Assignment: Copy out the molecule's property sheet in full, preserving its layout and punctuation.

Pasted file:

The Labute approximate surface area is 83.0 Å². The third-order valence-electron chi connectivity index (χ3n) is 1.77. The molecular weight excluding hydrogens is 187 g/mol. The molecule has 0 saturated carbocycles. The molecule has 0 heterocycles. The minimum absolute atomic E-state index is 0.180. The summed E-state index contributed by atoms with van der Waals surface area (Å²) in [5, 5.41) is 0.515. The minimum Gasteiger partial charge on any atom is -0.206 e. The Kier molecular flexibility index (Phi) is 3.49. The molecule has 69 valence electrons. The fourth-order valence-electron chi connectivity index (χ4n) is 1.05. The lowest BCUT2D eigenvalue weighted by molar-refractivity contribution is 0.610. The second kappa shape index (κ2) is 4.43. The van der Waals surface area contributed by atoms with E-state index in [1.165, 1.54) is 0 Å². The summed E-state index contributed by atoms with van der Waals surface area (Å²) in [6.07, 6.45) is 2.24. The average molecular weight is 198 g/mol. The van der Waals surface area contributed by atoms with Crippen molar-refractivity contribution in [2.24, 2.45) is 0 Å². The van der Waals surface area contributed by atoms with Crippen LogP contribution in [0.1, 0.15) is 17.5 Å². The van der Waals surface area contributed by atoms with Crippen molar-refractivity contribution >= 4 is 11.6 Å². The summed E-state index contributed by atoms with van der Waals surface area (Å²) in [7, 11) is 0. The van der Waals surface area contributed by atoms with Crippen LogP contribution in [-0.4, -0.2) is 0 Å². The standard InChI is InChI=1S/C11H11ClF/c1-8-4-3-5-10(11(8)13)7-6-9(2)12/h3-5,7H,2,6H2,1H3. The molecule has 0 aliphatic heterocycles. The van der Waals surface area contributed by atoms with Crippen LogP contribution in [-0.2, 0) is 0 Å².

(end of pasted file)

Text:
The Labute approximate surface area is 83.0 Å². The third-order valence-electron chi connectivity index (χ3n) is 1.77. The molecular weight excluding hydrogens is 187 g/mol. The molecule has 0 saturated carbocycles. The molecule has 0 heterocycles. The minimum absolute atomic E-state index is 0.180. The summed E-state index contributed by atoms with van der Waals surface area (Å²) in [5, 5.41) is 0.515. The minimum Gasteiger partial charge on any atom is -0.206 e. The Kier molecular flexibility index (Phi) is 3.49. The molecule has 69 valence electrons. The fourth-order valence-electron chi connectivity index (χ4n) is 1.05. The lowest BCUT2D eigenvalue weighted by molar-refractivity contribution is 0.610. The second kappa shape index (κ2) is 4.43. The van der Waals surface area contributed by atoms with E-state index in [1.165, 1.54) is 0 Å². The summed E-state index contributed by atoms with van der Waals surface area (Å²) in [6.07, 6.45) is 2.24. The average molecular weight is 198 g/mol. The van der Waals surface area contributed by atoms with Crippen molar-refractivity contribution in [2.24, 2.45) is 0 Å². The van der Waals surface area contributed by atoms with Crippen LogP contribution in [0.1, 0.15) is 17.5 Å². The van der Waals surface area contributed by atoms with Crippen molar-refractivity contribution >= 4 is 11.6 Å². The summed E-state index contributed by atoms with van der Waals surface area (Å²) in [7, 11) is 0. The van der Waals surface area contributed by atoms with Crippen LogP contribution in [-0.4, -0.2) is 0 Å². The standard InChI is InChI=1S/C11H11ClF/c1-8-4-3-5-10(11(8)13)7-6-9(2)12/h3-5,7H,2,6H2,1H3. The molecule has 0 aliphatic heterocycles. The van der Waals surface area contributed by atoms with Crippen LogP contribution in [-0.2, 0) is 0 Å².